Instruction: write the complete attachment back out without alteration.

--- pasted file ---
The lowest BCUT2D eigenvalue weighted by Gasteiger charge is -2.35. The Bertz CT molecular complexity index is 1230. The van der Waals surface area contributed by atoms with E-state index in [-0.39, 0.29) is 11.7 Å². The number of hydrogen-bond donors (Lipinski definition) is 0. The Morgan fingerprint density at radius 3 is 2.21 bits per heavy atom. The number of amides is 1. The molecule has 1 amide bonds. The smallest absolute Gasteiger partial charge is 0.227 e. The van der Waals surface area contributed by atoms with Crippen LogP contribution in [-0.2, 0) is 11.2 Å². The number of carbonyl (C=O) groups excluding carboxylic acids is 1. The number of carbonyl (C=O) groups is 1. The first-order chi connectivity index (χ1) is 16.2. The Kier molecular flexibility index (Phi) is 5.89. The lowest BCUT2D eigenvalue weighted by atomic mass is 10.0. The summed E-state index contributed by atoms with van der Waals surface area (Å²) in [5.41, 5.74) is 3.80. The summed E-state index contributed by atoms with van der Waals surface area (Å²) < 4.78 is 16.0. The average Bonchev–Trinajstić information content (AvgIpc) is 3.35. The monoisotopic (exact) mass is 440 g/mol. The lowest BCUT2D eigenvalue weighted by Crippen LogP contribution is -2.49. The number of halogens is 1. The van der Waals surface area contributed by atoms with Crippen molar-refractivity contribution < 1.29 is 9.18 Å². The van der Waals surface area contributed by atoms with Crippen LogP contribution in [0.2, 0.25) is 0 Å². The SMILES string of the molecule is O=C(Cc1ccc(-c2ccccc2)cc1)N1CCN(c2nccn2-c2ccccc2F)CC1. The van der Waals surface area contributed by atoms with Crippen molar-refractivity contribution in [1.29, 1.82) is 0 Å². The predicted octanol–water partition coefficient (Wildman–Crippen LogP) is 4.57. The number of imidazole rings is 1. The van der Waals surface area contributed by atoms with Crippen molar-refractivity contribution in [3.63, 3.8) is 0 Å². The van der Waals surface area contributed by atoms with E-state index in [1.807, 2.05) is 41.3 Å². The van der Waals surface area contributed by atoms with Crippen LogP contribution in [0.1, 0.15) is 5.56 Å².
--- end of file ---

The lowest BCUT2D eigenvalue weighted by Gasteiger charge is -2.35. The Bertz CT molecular complexity index is 1230. The van der Waals surface area contributed by atoms with E-state index in [-0.39, 0.29) is 11.7 Å². The number of hydrogen-bond donors (Lipinski definition) is 0. The Morgan fingerprint density at radius 3 is 2.21 bits per heavy atom. The number of amides is 1. The molecule has 1 amide bonds. The smallest absolute Gasteiger partial charge is 0.227 e. The van der Waals surface area contributed by atoms with Crippen LogP contribution in [-0.2, 0) is 11.2 Å². The number of carbonyl (C=O) groups excluding carboxylic acids is 1. The number of carbonyl (C=O) groups is 1. The first-order chi connectivity index (χ1) is 16.2. The Kier molecular flexibility index (Phi) is 5.89. The lowest BCUT2D eigenvalue weighted by atomic mass is 10.0. The summed E-state index contributed by atoms with van der Waals surface area (Å²) in [5.41, 5.74) is 3.80. The summed E-state index contributed by atoms with van der Waals surface area (Å²) < 4.78 is 16.0. The average Bonchev–Trinajstić information content (AvgIpc) is 3.35. The monoisotopic (exact) mass is 440 g/mol. The lowest BCUT2D eigenvalue weighted by Crippen LogP contribution is -2.49. The number of halogens is 1. The van der Waals surface area contributed by atoms with Crippen molar-refractivity contribution < 1.29 is 9.18 Å². The van der Waals surface area contributed by atoms with Crippen LogP contribution in [0.2, 0.25) is 0 Å². The SMILES string of the molecule is O=C(Cc1ccc(-c2ccccc2)cc1)N1CCN(c2nccn2-c2ccccc2F)CC1. The van der Waals surface area contributed by atoms with Crippen molar-refractivity contribution in [1.29, 1.82) is 0 Å². The predicted octanol–water partition coefficient (Wildman–Crippen LogP) is 4.57. The number of imidazole rings is 1. The van der Waals surface area contributed by atoms with Crippen molar-refractivity contribution in [3.63, 3.8) is 0 Å². The van der Waals surface area contributed by atoms with E-state index in [1.807, 2.05) is 41.3 Å². The van der Waals surface area contributed by atoms with Crippen LogP contribution in [0.1, 0.15) is 5.56 Å².